The MOS field-effect transistor devices integrated on a single substrate as in the semiconductor integrated circuit structure shown in FIG. 9 will find a useful application for implementing the memory array of a mask read only memory (mask ROM) system. A portion of such a memory array is illustrated in FIG. 10, wherein every pair of the shown MOS field-effect transistors is assumed to be constituted by each of the MOST field-effect transistor devices 60 and 60' representing the number of such devices provided on the integrated circuit structure shown in FIG. 9. The individual field-effect transistors respectively form memory cells arranged in columns as indicated at Q11, Q12, . . . and in rows as indicated at Q11, Q21, . . . are respectively located at crossings of row or bit lines B1, B2, . . . and column or word lines W1, W2, . . . as shown. As will be readily understood, the bit lines B1, B2, . . . and the word lines W1, W2, . . . herein shown respectively correspond to the bit line straps 42 and 42' and the word line straps 44 shown in the arrangement of FIG. 4. Each of the field-effect transistor devices 60 and 60' shown in FIG. 9 has its gate electrode 36 connected to one of the word lines W1, W2, . . . and further has one of its drain electrodes 34 and 34' optionally connected to one of the bit lines such as the bit line B1 and the other drain electrode optionally connected to the adjacent bit line such as the bit line B2. Furthermore, the common source electrode 66 of the structure shown in FIG. 9 is connected to ground line in the memory array illustrated in FIG. 10. While all the memory transistors shown in FIG. 10 are assumed to have their drain electrodes 34/34' connected to at least one of the bit lines B1, B2, . . . , some of the transistors provided in the memory array under consideration have their drain electrodes 34/34' left disconnected from the bit lines which are not herein shown.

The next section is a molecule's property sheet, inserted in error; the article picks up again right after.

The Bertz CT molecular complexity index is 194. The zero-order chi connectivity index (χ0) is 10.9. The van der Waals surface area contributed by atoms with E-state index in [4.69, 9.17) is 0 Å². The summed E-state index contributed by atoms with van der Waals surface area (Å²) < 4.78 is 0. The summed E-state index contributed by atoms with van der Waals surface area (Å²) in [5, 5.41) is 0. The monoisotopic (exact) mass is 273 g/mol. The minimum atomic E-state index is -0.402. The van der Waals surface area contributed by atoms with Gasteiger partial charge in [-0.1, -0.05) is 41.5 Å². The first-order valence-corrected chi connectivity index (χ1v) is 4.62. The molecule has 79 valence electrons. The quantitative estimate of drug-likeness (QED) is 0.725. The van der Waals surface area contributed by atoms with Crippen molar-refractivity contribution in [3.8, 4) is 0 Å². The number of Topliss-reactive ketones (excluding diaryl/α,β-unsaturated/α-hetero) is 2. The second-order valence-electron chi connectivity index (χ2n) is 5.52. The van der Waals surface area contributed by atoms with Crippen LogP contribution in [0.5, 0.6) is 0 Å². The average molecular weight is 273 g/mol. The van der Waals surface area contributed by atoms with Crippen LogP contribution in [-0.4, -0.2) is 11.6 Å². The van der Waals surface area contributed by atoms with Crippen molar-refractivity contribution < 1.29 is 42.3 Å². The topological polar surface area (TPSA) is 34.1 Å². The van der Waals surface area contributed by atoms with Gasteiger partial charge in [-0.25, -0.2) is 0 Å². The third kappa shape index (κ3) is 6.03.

When a voltage higher than the threshold voltage of each of the field-effect transistor devices thus arranged is applied to a selected one of the word lines such as the word line W1, all the memory cell transistors Q11, Q21, . . . associated with the particular word line W1 and having their drain electrodes 34/34' connected to the bit lines turn on. All the bit lines B1, B2, . . . connected to the particular transistors are accordingly connected to ground so as to output logic "0" signals from the memory array. On the other hand, the memory cell transistors having their drain electrodes 34/34' disconnected from the bit lines remain in non-conduction state and thus output logic "1" signals from the memory array.

In FIG. 11 is shown a semiconductor structures formed at an initial stage of another device fabrication process exemplifying a process of fabricating a MOS field-effect transistor device embodiment of to the present invention. The process herein shown is characterized by the use of a "ramp" epitaxial process for the formation of the layer corresponding to the epitaxial layer 24 in the device fabricated by the process described with reference to FIGS. 7A to 7E.

The process of fabricating the field-effect transistor device as herein shown also starts with preparation of a p- -type silicon substrate 52 having a silicon oxide film (not shown) formed on one surface of the substrate 52. The oxide film is patterned and etched with use of a suitable photoresist mask (not shown), whereupon a donor-type dopant such as for example phosphorus is diffused or implanted into the silicon substrate 52 selectively through the window in the oxide film to form a heavily doped n+ -type region in the bulk substrate. The heavily doped n+ type region is driven into the silicon substrate 52 in an oxidizing ambient to form a buried layer region 22 in the substrate 52 and thereafter the oxide film is stripped from the surface of the substrate 52.